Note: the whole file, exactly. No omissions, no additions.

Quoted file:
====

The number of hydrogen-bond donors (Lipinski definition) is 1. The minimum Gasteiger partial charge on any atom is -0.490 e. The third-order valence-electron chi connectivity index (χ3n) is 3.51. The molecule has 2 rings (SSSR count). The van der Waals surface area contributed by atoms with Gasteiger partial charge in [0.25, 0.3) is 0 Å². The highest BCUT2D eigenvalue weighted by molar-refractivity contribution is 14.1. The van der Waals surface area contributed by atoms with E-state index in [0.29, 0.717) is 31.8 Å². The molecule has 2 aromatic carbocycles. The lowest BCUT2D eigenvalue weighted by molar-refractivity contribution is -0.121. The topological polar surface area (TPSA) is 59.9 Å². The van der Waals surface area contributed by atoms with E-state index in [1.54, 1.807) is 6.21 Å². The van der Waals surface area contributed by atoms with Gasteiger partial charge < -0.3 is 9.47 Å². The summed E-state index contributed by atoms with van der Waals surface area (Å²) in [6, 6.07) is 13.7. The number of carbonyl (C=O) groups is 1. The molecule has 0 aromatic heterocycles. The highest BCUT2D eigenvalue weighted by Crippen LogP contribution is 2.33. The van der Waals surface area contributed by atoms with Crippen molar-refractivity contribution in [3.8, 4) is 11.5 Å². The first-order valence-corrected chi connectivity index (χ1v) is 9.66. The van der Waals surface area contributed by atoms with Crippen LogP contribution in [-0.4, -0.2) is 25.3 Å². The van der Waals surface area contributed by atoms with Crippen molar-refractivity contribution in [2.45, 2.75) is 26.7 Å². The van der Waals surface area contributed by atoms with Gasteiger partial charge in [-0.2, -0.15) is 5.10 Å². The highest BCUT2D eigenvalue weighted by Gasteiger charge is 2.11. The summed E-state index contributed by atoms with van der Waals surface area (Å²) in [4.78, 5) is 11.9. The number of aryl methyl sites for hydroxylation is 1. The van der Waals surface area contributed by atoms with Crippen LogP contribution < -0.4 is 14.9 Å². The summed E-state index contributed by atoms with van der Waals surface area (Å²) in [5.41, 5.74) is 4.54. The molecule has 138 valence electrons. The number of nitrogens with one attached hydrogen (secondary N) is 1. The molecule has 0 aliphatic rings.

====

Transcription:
The number of hydrogen-bond donors (Lipinski definition) is 1. The minimum Gasteiger partial charge on any atom is -0.490 e. The third-order valence-electron chi connectivity index (χ3n) is 3.51. The molecule has 2 rings (SSSR count). The van der Waals surface area contributed by atoms with Gasteiger partial charge in [0.25, 0.3) is 0 Å². The highest BCUT2D eigenvalue weighted by molar-refractivity contribution is 14.1. The van der Waals surface area contributed by atoms with E-state index in [0.29, 0.717) is 31.8 Å². The molecule has 2 aromatic carbocycles. The lowest BCUT2D eigenvalue weighted by molar-refractivity contribution is -0.121. The topological polar surface area (TPSA) is 59.9 Å². The van der Waals surface area contributed by atoms with E-state index in [1.54, 1.807) is 6.21 Å². The van der Waals surface area contributed by atoms with Gasteiger partial charge < -0.3 is 9.47 Å². The summed E-state index contributed by atoms with van der Waals surface area (Å²) in [6, 6.07) is 13.7. The number of carbonyl (C=O) groups is 1. The molecule has 0 aromatic heterocycles. The highest BCUT2D eigenvalue weighted by Crippen LogP contribution is 2.33. The van der Waals surface area contributed by atoms with Crippen molar-refractivity contribution in [3.8, 4) is 11.5 Å². The first-order valence-corrected chi connectivity index (χ1v) is 9.66. The van der Waals surface area contributed by atoms with Crippen LogP contribution in [-0.4, -0.2) is 25.3 Å². The van der Waals surface area contributed by atoms with Crippen molar-refractivity contribution in [2.45, 2.75) is 26.7 Å². The van der Waals surface area contributed by atoms with Gasteiger partial charge in [-0.2, -0.15) is 5.10 Å². The highest BCUT2D eigenvalue weighted by Gasteiger charge is 2.11. The summed E-state index contributed by atoms with van der Waals surface area (Å²) in [4.78, 5) is 11.9. The number of aryl methyl sites for hydroxylation is 1. The van der Waals surface area contributed by atoms with Crippen LogP contribution < -0.4 is 14.9 Å². The summed E-state index contributed by atoms with van der Waals surface area (Å²) in [5.41, 5.74) is 4.54. The molecule has 138 valence electrons. The number of nitrogens with one attached hydrogen (secondary N) is 1. The molecule has 0 aliphatic rings.